Charter schools are public schools that are not allowed to charge tuition or restrict admission to enrollees based upon socioeconomic or other limitations. Charter schools typically have a niche that they fill in the community that traditional public schools do not offer or do not offer in the same manner. For example, in our school district, we have a charter school that offers dual language immersion education for kids that want to learn core curricula in both English and Spanish. It is open to all kids, provided they enroll in kindergarten or first grade (or have the ability to test in successfully if they enroll in the upper grades - 3-5.
A charter school must have an authorizer prior to gaining approval for the charter. It is usually proposed to the Board of Education by an individual or grassroots organization with the approval and support of the local school district serving as the authorizer.
Charter schools have flexibility to offer innovative curricula that may differ in methodology from that which is used in traditional classrooms. They must have ways of measuring and demonstrating their success or risk having their charters revoked.
In addition, charter schools have access to millions of dollars in federal funding that is not available to traditional schools in an effort to promote innovation and the ability to reach unique academic goals. Such money comes in the form of grants (i.e. development; implementation and dissemination grants).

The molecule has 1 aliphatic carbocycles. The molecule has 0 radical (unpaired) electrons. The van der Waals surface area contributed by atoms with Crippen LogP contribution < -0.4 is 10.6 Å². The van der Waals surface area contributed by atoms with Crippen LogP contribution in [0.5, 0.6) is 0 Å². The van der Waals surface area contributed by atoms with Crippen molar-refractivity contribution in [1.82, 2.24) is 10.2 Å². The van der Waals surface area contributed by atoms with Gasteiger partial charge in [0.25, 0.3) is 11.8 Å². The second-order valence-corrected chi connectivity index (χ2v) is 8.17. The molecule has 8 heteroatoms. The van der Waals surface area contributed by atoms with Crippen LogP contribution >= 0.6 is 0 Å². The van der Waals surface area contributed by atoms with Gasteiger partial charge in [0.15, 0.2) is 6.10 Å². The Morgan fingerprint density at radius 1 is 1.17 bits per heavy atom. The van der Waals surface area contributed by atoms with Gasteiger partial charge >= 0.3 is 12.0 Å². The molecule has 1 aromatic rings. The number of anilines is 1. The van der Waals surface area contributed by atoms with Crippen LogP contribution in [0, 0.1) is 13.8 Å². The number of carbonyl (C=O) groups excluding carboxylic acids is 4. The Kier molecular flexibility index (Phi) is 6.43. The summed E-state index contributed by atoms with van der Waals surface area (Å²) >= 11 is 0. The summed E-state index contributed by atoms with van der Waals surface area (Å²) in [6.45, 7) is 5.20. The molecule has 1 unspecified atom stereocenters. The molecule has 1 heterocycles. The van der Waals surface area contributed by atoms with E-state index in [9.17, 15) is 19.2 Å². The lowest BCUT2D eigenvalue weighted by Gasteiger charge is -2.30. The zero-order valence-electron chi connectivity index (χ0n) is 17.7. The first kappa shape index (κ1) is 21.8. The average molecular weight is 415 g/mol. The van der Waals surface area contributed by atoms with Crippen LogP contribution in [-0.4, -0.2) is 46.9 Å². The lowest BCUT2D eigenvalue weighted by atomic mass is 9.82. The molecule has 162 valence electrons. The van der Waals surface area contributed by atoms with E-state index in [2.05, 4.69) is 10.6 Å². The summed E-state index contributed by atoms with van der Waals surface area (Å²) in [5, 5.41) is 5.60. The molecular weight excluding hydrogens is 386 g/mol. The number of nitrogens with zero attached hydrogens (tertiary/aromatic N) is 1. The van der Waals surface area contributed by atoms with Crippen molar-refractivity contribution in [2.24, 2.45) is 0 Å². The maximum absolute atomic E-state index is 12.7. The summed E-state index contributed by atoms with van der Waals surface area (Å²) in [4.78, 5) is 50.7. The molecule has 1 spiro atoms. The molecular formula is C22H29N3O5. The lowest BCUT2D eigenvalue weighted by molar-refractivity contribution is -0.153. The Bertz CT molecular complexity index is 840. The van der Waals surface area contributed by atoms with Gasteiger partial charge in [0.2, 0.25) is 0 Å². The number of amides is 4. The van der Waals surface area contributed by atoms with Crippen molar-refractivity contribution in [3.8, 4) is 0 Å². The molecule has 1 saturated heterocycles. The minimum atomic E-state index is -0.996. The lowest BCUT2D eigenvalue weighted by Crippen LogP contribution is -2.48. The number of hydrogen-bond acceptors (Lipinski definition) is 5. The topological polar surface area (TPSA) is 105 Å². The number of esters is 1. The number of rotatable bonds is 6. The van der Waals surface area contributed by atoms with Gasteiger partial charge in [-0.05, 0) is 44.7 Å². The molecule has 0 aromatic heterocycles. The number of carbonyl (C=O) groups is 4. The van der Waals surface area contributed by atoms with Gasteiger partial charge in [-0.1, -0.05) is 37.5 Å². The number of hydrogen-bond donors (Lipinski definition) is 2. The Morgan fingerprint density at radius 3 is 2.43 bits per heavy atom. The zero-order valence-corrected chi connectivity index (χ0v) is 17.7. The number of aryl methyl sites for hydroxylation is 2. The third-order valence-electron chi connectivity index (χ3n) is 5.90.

It is incumbent upon each school district and the parent governing groups of each charter school, to help govern and monitor the successes of the schools. This type of oversight helps to assure that charters do not exist merely as a means of circumventing traditional and somewhat restrictive educational methodology. Local agencies such as departments of public instruction and Charter School Associations help provide oversight, especially of those schools that have received any federal funding, to hold them accountable for meeting the high academic standards to which they are bound.
In addition to academic success, charter schools typically have objectives related to social responsibility goal and parent governance. The charter schools in our area have kids that volunteer at homeless shelters and soup kitchens and have vitally active parent leadership councils which are involved in such things as curricula development, staff interviews and selection, charter contract negotiations, etc.